Of the captains commanding the ships in Magellan's fleet, three were Spaniards—Juan de Cartagena, Gaspar de Quesada, and Louis de Mendoza. Cartagena and Mendoza had been jealous, from the first, of the preference given by their king to Magellan, a Portuguese and a stranger, in putting him at the head of the expedition; and throughout the voyage had in various ways betrayed their ill-temper and discontent. Of the two, Juan de Cartagena, who was the second officer of the fleet, and commanded the San Antonio, nourished the fiercest hatred of Magellan. He was a large, dark-featured man, with a sour, malignant countenance, and he cherished the fixed idea that he, and not Magellan, should have been Admiral. From the first, he resolved on the earliest opportunity to raise the standard of revolt.

Finding that Mendoza shared his ill-will towards Magellan, and was ready to enter into a plot against him, Cartagena held frequent conferences with Mendoza, when Magellan was engaged in other matters. While scouring the country around St. Julian, in the early days of their stay there, the treacherous captains found many occasions to meet and mature their project. They felt sure of being able to secure the assistance of the sailors under their commands; for most of these were Spaniards like themselves, imbued with a fierce jealousy of the Portuguese; and besides, the sailors had become very much discontented by their many hardships, and by the long delays in the voyage.

It was not long before the plot was ripe for execution. Cartagena and Mendoza revealed it to the Spanish sailors on their ships, who readily agreed to aid in carrying it out. The first object was to secure Quesada, the captain of the Conception, who, though a Spaniard, was suspected of being a staunch friend to Magellan. His ship lay next to the San Antonio, which Cartagena commanded. Cartagena now resolved to man one of his boats with twenty men, fully armed, and to take advantage of a dark night to board the Conception, seize Quesada, engage his sailors to take part in the mutiny, and with this accession of force to assault the flagship, the Trinidad, itself. Magellan was then to be seized and killed on the spot; the other ship, the Santiago, commanded by Magellan's cousin Serrano, was in like manner to be seized, and Cartagena would then assume command of the fleet.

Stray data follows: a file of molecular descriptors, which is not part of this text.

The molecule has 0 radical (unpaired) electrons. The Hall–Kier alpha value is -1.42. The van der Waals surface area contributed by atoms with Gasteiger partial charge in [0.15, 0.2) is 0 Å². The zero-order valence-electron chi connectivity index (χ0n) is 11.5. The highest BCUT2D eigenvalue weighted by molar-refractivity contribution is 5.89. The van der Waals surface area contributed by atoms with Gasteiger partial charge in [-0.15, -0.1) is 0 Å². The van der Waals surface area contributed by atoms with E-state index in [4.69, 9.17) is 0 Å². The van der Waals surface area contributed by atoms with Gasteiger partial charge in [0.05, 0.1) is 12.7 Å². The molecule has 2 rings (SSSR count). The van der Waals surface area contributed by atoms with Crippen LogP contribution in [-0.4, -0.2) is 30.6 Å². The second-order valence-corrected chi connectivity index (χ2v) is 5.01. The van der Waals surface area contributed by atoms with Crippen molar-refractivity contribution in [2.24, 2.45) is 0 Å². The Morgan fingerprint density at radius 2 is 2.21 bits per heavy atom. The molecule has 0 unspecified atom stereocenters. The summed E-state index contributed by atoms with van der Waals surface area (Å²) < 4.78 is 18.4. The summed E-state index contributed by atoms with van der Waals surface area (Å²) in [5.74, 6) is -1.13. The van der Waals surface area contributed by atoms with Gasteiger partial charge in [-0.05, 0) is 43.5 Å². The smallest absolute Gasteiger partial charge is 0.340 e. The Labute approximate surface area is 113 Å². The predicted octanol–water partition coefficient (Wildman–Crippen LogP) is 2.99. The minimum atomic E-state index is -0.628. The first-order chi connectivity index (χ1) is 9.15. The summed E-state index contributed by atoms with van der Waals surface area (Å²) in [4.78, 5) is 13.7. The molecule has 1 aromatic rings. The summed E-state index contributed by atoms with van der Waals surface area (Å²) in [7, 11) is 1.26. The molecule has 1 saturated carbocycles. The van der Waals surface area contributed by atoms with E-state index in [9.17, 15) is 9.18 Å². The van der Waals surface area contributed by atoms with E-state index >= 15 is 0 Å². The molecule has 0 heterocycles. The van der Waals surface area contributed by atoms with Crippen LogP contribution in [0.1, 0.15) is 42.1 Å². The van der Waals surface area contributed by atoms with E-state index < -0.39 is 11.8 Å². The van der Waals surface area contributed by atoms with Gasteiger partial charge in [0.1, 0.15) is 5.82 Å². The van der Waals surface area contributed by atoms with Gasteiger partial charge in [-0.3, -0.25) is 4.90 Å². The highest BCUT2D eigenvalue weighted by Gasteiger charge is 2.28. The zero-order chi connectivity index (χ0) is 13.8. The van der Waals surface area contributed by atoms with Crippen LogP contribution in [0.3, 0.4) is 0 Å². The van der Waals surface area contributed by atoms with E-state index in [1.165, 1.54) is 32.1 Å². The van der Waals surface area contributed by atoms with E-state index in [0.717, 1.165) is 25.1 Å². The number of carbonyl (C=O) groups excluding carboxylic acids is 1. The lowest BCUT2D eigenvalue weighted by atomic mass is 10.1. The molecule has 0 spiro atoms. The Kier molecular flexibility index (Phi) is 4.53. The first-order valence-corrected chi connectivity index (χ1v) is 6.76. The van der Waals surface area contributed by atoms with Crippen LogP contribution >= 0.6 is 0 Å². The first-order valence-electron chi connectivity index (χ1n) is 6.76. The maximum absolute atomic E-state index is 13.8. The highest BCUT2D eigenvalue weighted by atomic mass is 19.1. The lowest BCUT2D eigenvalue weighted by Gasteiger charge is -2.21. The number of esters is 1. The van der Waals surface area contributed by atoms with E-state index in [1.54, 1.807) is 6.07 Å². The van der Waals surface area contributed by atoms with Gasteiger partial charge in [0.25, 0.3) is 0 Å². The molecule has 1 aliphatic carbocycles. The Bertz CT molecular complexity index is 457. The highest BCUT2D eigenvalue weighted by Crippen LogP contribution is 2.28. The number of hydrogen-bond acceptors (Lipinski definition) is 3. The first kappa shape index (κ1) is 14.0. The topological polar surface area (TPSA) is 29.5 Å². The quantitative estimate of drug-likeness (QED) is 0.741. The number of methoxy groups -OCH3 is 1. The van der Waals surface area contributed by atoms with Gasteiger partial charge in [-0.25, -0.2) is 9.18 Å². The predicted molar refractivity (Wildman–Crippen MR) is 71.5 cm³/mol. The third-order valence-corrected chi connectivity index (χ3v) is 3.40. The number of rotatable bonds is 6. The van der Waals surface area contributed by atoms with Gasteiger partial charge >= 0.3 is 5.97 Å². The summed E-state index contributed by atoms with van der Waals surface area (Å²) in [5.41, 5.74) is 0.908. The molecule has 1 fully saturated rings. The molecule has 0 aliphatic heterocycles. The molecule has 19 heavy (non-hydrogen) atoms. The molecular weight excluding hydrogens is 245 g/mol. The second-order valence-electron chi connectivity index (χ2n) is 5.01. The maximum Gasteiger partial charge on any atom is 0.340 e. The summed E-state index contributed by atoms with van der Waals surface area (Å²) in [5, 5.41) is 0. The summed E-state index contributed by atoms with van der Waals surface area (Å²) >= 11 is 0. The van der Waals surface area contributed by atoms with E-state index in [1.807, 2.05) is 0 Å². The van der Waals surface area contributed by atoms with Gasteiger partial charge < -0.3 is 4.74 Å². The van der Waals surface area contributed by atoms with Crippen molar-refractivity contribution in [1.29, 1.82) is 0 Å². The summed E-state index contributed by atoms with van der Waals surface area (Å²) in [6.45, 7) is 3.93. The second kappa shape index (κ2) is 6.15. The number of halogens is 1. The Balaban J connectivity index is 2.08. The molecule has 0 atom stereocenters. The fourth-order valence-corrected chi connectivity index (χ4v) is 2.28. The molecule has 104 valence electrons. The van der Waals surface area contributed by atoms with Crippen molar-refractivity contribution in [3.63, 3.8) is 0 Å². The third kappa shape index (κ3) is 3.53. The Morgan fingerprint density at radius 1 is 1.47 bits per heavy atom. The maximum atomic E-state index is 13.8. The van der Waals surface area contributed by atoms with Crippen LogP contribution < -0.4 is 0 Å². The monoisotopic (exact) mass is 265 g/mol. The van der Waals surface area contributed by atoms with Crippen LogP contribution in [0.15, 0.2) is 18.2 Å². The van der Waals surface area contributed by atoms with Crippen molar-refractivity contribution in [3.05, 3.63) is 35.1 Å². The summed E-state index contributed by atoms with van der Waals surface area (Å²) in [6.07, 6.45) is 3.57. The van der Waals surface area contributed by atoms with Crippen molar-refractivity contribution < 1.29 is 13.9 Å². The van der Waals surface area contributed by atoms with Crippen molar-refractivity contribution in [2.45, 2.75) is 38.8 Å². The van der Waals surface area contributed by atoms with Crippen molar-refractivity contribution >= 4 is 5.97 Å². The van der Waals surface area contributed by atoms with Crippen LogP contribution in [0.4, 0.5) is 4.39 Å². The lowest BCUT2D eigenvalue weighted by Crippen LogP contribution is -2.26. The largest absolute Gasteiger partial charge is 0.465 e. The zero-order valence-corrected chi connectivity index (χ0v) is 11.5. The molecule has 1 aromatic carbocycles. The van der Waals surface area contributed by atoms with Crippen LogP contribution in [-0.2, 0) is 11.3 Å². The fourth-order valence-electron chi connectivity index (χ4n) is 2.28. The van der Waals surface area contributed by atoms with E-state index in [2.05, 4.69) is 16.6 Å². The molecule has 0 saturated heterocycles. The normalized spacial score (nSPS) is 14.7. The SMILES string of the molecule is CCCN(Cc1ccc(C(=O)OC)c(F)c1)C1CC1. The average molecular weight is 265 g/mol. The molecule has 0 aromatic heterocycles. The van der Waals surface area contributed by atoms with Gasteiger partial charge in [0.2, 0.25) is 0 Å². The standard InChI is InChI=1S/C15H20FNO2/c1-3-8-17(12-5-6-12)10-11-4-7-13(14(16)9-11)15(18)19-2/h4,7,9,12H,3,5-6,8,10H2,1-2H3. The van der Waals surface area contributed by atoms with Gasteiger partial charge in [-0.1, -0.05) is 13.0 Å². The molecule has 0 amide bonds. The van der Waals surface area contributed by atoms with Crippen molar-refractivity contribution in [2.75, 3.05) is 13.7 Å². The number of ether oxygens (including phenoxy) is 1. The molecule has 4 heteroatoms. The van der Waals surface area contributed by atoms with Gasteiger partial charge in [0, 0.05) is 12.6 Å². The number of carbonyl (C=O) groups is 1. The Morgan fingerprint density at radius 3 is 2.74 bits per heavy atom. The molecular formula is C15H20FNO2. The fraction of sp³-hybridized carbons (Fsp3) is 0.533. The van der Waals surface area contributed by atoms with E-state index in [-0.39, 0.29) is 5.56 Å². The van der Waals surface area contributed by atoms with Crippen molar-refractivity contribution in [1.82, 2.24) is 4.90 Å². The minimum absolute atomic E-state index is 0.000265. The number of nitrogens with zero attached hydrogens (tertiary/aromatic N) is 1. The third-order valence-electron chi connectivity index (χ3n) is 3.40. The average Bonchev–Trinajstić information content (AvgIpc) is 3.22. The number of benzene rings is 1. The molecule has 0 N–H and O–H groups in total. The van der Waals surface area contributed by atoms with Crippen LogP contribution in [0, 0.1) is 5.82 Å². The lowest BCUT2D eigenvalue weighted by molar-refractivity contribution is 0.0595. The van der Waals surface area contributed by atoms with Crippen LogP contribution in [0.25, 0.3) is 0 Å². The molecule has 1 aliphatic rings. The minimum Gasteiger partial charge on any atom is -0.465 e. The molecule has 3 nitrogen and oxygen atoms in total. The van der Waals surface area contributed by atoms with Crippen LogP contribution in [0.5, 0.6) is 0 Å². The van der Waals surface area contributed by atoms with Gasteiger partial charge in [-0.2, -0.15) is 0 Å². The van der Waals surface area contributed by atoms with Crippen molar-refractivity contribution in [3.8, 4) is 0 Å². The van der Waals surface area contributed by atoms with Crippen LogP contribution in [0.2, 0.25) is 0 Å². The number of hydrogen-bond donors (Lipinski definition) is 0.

One black night, therefore, Cartagena executed his project to seize Quesada. This he succeeded, with little difficulty, in doing; but before he could pursue his plan further, Magellan got wind of what was going on. Early the next morning, he sent a boat to the two revolted ships, with the message that they should be beached and careened. When the boat arrived alongside the San Antonio, the sailors found the guns of the ship pointed at them; and one of the lieutenants shouted out harshly, and demanded to know what they wanted.

"The Admiral commands you to beach and careen your ship," was the reply. "We obey no orders," retorted the lieutenant, "but those of Juan de Cartagena, the true Admiral of the fleet."

The sailors rowed back in all haste to Magellan's ship. He now saw that there was open mutiny against him, and that it was necessary to take prompt and stern measures to repress it. Calling Fernandes, his chief constable, he told him to man the boat, proceed without delay to Mendoza's ship, and, if possible, take him prisoner. Six well-armed, stalwart men accompanied Fernandes on this hazardous venture. When the boat came alongside the Victoria, Mendoza's ship, Fernandes called to Mendoza, and asked permission to board the ship. But this the captain refused to allow him to do.

"Surely," replied Fernandes, "you are not afraid of one man, bringing a letter to you."

Mendoza consulted a moment with his officers, and then bade Fernandes come on board.

No sooner had the constable leaped upon the deck, than he grasped Mendoza tightly in his arms, crying, "In the name of the king you are arrested!"

Before Mendoza's men could recover from their surprise, Fernandes's companions had rushed upon the deck with their swords drawn. They fell upon those who showed signs of resisting them; and soon several corpses lay weltering in their blood on the deck. In a few minutes, the brave fellows had subdued all resistance, and were in complete possession of the ship. Fernandes still held the unfortunate captain by the throat. Fiercely addressing him, at the same time shaking the breath out of him, the constable cried:

"You traitor, you shall die!"

Throwing Mendoza on the deck, he held him down with his knees, and drawing a huge dagger from his belt, plunged it deep into Mendoza's throat. The captain writhed in anguish, and in another moment lay stark dead upon his deck.